The keynote panel focused on the issues and challenges raised by affordable housing creation and preservation in New York City. On September 30, 2015, the Center for NYC Neighborhoods held its conference on the Future of Affordable Homeownership in NYC. The event was hosted at New York Law School and sponsored by NYLS, JPMorgan Chase, Goldman Sachs, the Center for Real Estate Studies, the Center for New York City Law, and several other public and private institutions. The panel included Vicki Been, commissioner of the Department of Housing Preservation and Development, Colvin Grannum, president and CEO of Bedford Stuyvesant Restoration Corporation, Christie Peale, executive director of the Center for NYC Neighborhoods, and moderator Matthew Hassett, director of policy and communications at the Center for NYC Neighborhoods.
Commissioner Been began the panel with talking points focused on the programs being implemented under Mayor Bill de Blasio’s affordable housing plan, “Housing New York: A Five-Borough, Ten-Year Plan,” that are specifically geared towards carrying out the plan’s commitment to targeting at least five percent of the new affordable housing units towards home ownership. Two of these programs are the New Infill Homeownership Opportunities Program and the Neighborhood Construction Program, or NIHOP and NCP, respectively. “We don’t have a lot of city-owned land left,” explained Commissioner Been, “and the land that we do have in many neighborhoods was pretty scattered…and just wasn’t being put to use.” NIHOP and NCP provide additional incentives to developers looking to build new housing in these areas by issuing Requests For Proposals for developers to bid on a cluster of locations in a neighborhood, which is a departure from the normal practice of issuing one RFP per property site.
Commissioner Been also spoke about the programs implemented under the affordable housing plan that are geared towards ensuring that existing affordable housing units are sustainable for the present occupants to live in and for the City to use in the future. For example, the Green Housing Preservation Program helps home owners bring down their maintenance and utility fees by offering expertise on sustainable, energy-efficient upgrades and financial services needed by many to install these upgrades.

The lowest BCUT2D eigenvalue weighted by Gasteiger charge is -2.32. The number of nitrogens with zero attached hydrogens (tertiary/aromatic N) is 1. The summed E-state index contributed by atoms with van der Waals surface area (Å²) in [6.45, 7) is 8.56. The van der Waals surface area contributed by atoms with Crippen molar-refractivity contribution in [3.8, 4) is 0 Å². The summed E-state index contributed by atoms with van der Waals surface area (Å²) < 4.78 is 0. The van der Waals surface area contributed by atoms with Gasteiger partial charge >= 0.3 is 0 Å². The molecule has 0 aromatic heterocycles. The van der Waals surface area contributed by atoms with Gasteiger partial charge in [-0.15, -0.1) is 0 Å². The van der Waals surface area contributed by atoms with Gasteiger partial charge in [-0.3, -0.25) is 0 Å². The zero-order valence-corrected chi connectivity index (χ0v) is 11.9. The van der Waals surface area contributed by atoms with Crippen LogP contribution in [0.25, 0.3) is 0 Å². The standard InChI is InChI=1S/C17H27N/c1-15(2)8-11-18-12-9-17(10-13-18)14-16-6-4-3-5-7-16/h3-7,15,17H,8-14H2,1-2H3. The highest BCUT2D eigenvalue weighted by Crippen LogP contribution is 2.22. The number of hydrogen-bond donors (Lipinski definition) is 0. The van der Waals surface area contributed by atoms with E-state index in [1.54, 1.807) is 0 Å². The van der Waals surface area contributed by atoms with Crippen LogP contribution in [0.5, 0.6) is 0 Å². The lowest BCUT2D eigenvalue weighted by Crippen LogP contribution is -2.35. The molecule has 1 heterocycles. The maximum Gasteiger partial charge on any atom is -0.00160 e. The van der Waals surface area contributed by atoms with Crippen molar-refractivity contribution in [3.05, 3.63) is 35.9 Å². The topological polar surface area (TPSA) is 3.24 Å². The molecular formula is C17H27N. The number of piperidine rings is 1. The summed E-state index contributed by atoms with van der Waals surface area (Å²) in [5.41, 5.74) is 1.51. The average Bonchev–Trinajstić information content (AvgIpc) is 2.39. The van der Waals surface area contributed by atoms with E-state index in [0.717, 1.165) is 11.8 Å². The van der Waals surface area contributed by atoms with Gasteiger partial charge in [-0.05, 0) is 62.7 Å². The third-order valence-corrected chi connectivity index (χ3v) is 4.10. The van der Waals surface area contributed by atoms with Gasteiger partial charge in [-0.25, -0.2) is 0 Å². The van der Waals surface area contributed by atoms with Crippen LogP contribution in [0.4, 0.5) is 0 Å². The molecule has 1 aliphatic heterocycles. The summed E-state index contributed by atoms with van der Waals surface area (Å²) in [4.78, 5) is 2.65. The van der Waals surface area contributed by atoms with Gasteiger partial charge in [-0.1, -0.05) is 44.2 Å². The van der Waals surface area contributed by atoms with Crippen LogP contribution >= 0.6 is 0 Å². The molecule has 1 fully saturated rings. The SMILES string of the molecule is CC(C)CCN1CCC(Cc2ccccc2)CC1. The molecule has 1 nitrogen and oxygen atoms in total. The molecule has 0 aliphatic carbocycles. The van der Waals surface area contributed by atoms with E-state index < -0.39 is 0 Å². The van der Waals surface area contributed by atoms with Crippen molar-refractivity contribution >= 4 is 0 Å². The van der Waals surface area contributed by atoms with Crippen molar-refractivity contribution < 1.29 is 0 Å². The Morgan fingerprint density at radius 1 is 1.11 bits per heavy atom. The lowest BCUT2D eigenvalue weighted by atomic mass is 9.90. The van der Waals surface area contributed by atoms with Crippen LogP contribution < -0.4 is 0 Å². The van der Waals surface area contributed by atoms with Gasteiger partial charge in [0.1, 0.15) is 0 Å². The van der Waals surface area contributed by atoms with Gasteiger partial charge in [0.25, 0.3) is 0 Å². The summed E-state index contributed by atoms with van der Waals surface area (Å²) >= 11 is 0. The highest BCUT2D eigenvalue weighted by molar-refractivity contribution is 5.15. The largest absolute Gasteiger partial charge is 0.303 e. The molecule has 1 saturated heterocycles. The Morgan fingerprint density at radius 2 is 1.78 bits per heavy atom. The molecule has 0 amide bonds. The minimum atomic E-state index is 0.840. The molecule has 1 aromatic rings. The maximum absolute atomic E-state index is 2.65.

Grannum, speaking from a place of personal experience after growing up in Brooklyn during the 1950s, asked the crowd, “how many people here were raised in New York City where their parents owned their homes?” After a small portion of the crowd raised their hands, Grannum continued, “that’s not even a majority of the people here, which is interesting to me because it explains some of what I see in these communities.” He would like to see New York City adopt a “new paradigm around the way we think about home ownership” that focuses on balancing the need to allow for individual citizen improvement with the need to share by re-allocating resources where they are needed most. The best solution, according to Grannum, involves “putting as many properties as we can get our hands, either through defaulted taxes or…[purchasing] distressed notes, in some sort of shared equity vehicle,” such as a land trust, so that people will be able to see returns on their property investments, while money is also put “back into creating new opportunities for moderate-income folks.”
Before the conclusion of the keynote panel, Commissioner Been revealed that, “for the first time, [the U.S. Department of Housing and Urban Development] is including neighborhood stabilization as one of its desired outcomes in dealing with distressed debt…so [HPD] with several local community partners has put together a proposal to HUD to acquire some of the distressed debt around the city and then try to use that to really stabilize those neighborhoods and stabilize those homes.” This proposal is just one of the many new HPD programs aimed towards making homeownership an accessible dream for New Yorkers of all income levels.
By: Jessica Soultanian-Braunstein (Jessica is the CityLaw Fellow and a New York Law School graduate, Class of 2015)